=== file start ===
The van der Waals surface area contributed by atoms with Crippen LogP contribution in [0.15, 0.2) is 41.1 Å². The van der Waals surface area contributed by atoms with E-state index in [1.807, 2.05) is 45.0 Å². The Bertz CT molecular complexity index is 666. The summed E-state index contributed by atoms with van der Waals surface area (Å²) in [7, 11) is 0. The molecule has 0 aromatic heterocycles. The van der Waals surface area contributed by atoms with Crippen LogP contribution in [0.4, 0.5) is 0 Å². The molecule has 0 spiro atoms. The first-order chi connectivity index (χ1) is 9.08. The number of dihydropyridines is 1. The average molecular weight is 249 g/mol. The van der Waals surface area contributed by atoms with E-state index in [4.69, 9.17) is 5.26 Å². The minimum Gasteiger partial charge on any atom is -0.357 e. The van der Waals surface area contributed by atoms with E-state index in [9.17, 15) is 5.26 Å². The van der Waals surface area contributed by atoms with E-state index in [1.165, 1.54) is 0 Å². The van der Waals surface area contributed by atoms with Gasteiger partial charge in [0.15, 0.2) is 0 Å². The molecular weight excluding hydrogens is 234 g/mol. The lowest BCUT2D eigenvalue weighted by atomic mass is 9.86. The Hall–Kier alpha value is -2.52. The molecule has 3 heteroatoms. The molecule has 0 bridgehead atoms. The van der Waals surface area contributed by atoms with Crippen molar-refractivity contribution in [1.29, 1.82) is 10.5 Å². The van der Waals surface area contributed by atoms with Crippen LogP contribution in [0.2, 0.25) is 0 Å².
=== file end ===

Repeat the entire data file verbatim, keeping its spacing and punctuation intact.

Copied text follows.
The van der Waals surface area contributed by atoms with Crippen LogP contribution in [0.15, 0.2) is 41.1 Å². The van der Waals surface area contributed by atoms with E-state index in [1.807, 2.05) is 45.0 Å². The Bertz CT molecular complexity index is 666. The summed E-state index contributed by atoms with van der Waals surface area (Å²) in [7, 11) is 0. The molecule has 0 aromatic heterocycles. The van der Waals surface area contributed by atoms with Crippen LogP contribution in [0.4, 0.5) is 0 Å². The molecule has 0 spiro atoms. The first-order chi connectivity index (χ1) is 9.08. The number of dihydropyridines is 1. The average molecular weight is 249 g/mol. The van der Waals surface area contributed by atoms with E-state index in [4.69, 9.17) is 5.26 Å². The minimum Gasteiger partial charge on any atom is -0.357 e. The van der Waals surface area contributed by atoms with E-state index in [9.17, 15) is 5.26 Å². The van der Waals surface area contributed by atoms with E-state index in [1.165, 1.54) is 0 Å². The van der Waals surface area contributed by atoms with Gasteiger partial charge in [0.15, 0.2) is 0 Å². The molecular weight excluding hydrogens is 234 g/mol. The lowest BCUT2D eigenvalue weighted by atomic mass is 9.86. The Hall–Kier alpha value is -2.52. The molecule has 3 heteroatoms. The molecule has 0 bridgehead atoms. The van der Waals surface area contributed by atoms with Crippen molar-refractivity contribution in [1.29, 1.82) is 10.5 Å². The van der Waals surface area contributed by atoms with Crippen LogP contribution in [0.2, 0.25) is 0 Å².